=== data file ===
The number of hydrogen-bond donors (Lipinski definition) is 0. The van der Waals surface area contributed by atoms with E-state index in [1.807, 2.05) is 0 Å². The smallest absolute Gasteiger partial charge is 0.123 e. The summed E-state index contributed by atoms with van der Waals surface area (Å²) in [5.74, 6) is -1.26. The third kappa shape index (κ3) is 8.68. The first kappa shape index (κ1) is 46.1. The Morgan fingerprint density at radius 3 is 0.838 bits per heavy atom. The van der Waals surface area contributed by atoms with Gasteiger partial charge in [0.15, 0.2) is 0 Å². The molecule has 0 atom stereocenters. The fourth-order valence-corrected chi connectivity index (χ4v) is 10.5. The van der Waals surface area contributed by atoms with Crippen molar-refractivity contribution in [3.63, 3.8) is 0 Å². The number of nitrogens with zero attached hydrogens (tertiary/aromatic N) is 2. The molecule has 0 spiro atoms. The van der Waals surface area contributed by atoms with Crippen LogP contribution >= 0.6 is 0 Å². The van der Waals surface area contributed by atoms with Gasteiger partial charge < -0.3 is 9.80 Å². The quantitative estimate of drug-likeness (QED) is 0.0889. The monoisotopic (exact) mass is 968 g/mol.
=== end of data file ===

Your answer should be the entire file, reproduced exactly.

The number of hydrogen-bond donors (Lipinski definition) is 0. The van der Waals surface area contributed by atoms with E-state index in [1.807, 2.05) is 0 Å². The smallest absolute Gasteiger partial charge is 0.123 e. The summed E-state index contributed by atoms with van der Waals surface area (Å²) in [5.74, 6) is -1.26. The third kappa shape index (κ3) is 8.68. The first kappa shape index (κ1) is 46.1. The Morgan fingerprint density at radius 3 is 0.838 bits per heavy atom. The van der Waals surface area contributed by atoms with Gasteiger partial charge in [0.15, 0.2) is 0 Å². The molecule has 0 atom stereocenters. The fourth-order valence-corrected chi connectivity index (χ4v) is 10.5. The van der Waals surface area contributed by atoms with Crippen molar-refractivity contribution in [3.63, 3.8) is 0 Å². The number of nitrogens with zero attached hydrogens (tertiary/aromatic N) is 2. The molecule has 0 spiro atoms. The van der Waals surface area contributed by atoms with Crippen LogP contribution >= 0.6 is 0 Å². The van der Waals surface area contributed by atoms with Gasteiger partial charge < -0.3 is 9.80 Å². The quantitative estimate of drug-likeness (QED) is 0.0889. The monoisotopic (exact) mass is 968 g/mol.